How does something this good go so long without being discovered? The Numero Group has finally brought these AMAZING psych-rock recordings to the light of day after they (the songs, not the Numero Group) spent forty years fermenting in a cellar somewhere in Rockford, Illinois. Pisces pulls you right into their uniquely dark but gentle atmosphere in the span of about six seconds, and once you’re there, you’re there. It is very mystical and very beautiful. I can't really describe it in concrete terms, but the words I would use in a metaphoric description are "dream," "lush," "foggy" and "verdant." For recordings that were never released, the recording quality is improbably good, the production is brilliantly suited to the quality and intent of the songs, and the songwriting is top-shelf all the way through. I’ve seen a few people pick this one off the shelf and put it back again because they only want Numero to do soul, but it's really worth a second glance.

Liechtenstein - Survival Strategies in a Modern World

This is what the Vivian Girls would sound like if they were better at playing their instruments. Also, if they were a Swedish pop band. Liechtenstein has harmonies that are far more harmonious, and plenty of icy new wave vibes. It's only 20 minutes long, but it doesn't fuck around.

Scott Walker - Tilt

I generally think having some context is a good thing when listening to music: knowing who the artist is, when it was recorded, what the circumstances were... this usually provides some helpful perspective. But with Tilt, I think that gets in the way for a lot of people. In light of his highly successful (if often overlooked in hindsight) career as a pop star in the 60’s, the temptation is to look at Tilt almost as a cautionary tale, to listen to it only for the purpose of thinking, “what the hell happened to this guy?” But the fact of the matter is that Tilt stands better on its own -- it defies any interpretation based on the context of the world outside Scott Walker’s imagination, which has never made sense to the human race at large, regardless of what time period you’re talking about. Tilt is a masterpiece of isolation. Huge, alien sounds ring out in a massive empty space. Armies of percussionists pummel drums, and plenty of things that aren't drums. Walker had an orchestra on hand so he could take them to places that I don't think anyone is too emotionally comfortable with. And Walker’s warbling, menacing baritone floats above it all. It’s a whole world unto itself: it is dark, it is vast, and deserves to be explored at great length for those looking for an experience in composition far beyond the pop realm.

Flaming Lips - At War with the Mystics

This album generally got worse reviews than Yoshimi Battles the Pink Robots, and from a certain perspective, that's accurate. Yoshimi has the hits: if the Flaming Lips are remembered in 100 years, it will be for "Do You Realize?" and that one Cat Stevens song that they "wrote." But there are also big lulls that encourage you (or me, at least) to skip ahead to the hits. At War with the Mystics is not only more of a consistent record, it's a really consistently good album. There are no songs worth skipping -- except maybe the first couple of tracks, which were unfortunately the ones that were promoted. The synthesizers achieve a pleasant orbit around Jupiter, but that doesn't stop them from accompanying some good, fun rock tunes. "It Overtakes Me," "Mr. Ambulance Driver," and "Goin' On" will never be as remembered as "Do You Realize?" But they do guide along an album that works far better together as a whole.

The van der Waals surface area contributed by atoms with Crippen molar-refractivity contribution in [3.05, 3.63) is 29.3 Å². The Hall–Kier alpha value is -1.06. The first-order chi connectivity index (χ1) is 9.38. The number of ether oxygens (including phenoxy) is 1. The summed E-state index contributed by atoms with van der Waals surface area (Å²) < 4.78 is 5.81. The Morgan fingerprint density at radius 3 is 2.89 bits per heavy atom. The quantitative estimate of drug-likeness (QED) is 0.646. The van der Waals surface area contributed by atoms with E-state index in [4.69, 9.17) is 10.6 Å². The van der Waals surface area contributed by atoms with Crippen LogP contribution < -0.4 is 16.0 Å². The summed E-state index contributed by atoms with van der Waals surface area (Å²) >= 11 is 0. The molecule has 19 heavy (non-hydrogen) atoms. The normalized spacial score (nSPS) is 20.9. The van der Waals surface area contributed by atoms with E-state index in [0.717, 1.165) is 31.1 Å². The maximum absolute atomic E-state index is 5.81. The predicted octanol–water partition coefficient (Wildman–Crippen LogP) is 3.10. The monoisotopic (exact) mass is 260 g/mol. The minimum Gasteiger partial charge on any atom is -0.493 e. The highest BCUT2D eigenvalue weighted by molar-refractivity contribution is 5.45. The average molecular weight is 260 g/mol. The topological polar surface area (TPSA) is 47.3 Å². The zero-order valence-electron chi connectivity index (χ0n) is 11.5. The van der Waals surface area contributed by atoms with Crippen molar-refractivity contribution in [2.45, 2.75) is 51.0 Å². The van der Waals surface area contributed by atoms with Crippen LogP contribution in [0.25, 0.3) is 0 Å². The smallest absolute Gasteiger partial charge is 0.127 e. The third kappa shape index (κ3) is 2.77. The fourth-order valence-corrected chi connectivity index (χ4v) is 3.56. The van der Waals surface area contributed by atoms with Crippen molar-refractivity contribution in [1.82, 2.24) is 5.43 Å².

The Postal Service - Give Up

This is a really apt title: allowing myself to like it was a process of giving up some of my pride. When I first heard "Such Great Heights," years ago when I didn't know who it was, I loved it right up until I got that sharp burst of pain when I found out that it was a Ben Gibbard project. I've never understood the appeal of Death Cab for Cutie, and the thought of liking one of his albums was anathema to a 20-year-old music nerd who was mainly into angry punk stuff. But eventually, I relaxed, and admitted to myself that Gibbard or not, these songs were too good to pass by. Any song on the album could have been chosen as the single and it would have been just as successful. The album is largely electronic, and it sounds pretty clean as a result, but at no point does it lose any warmth, or any sense of the emotional baggage that worked its way prominently into the songwriting. Give Up will comfort you and make you happy, but only when you're ready to be lonely and sad.

The Kinks - Muswell Hillbillies.

If you've ever heard this record, you don't need to bother reading this, because you already know. Muswell Hillbillies is, without a doubt in my mind, the pinnacle of Ray Davies' songwriting career, one of the pinnacles of 20th century music, and one of my "desert island"* records. Davies had been working for some time on striking a balance between British and American songwriting traditions. He wears his influences on his sleeve, finding just the right contours of country and rock and roll to fit into jaunty British music hall numbers. Some of the more rocking, big-arrangement numbers sound almost like T. Rex, and others sound like the source material for every good idea Jeff Tweedy ever had. Davies' notoriously dark sense of humor runs rampant throughout, throwing jabs at welfare-state bureaucracy, over-consumption of both alcohol and tea, and girls who are too skinny. If Village Green was the Kinks' response to Sgt. Pepper, then Muswell Hillbillies is the response to anyone who thinks the Kinks were just a Beatles knockoff.

*A "desert island record" is one of those records you mention when someone asks you what records you could bring with you if you were going to be stranded on a desert island and could only bring five albums with.

Ministry - The Land of Rape & Honey

My feeling is, if I have to justify to someone why I like industrial music, then they haven't heard The Land of Rape & Honey. It's got beats you can dance to, pummeling guitars, dark and magnificent spaceouts, a name that will piss off just about any Republican you can find, and the drugged up lunatic who's in charge is shouting a lot. It sounds great, ad I can't think of much else you can ask for from a rock record. Never, ever forget how awesome Wax Trax! was in their prime.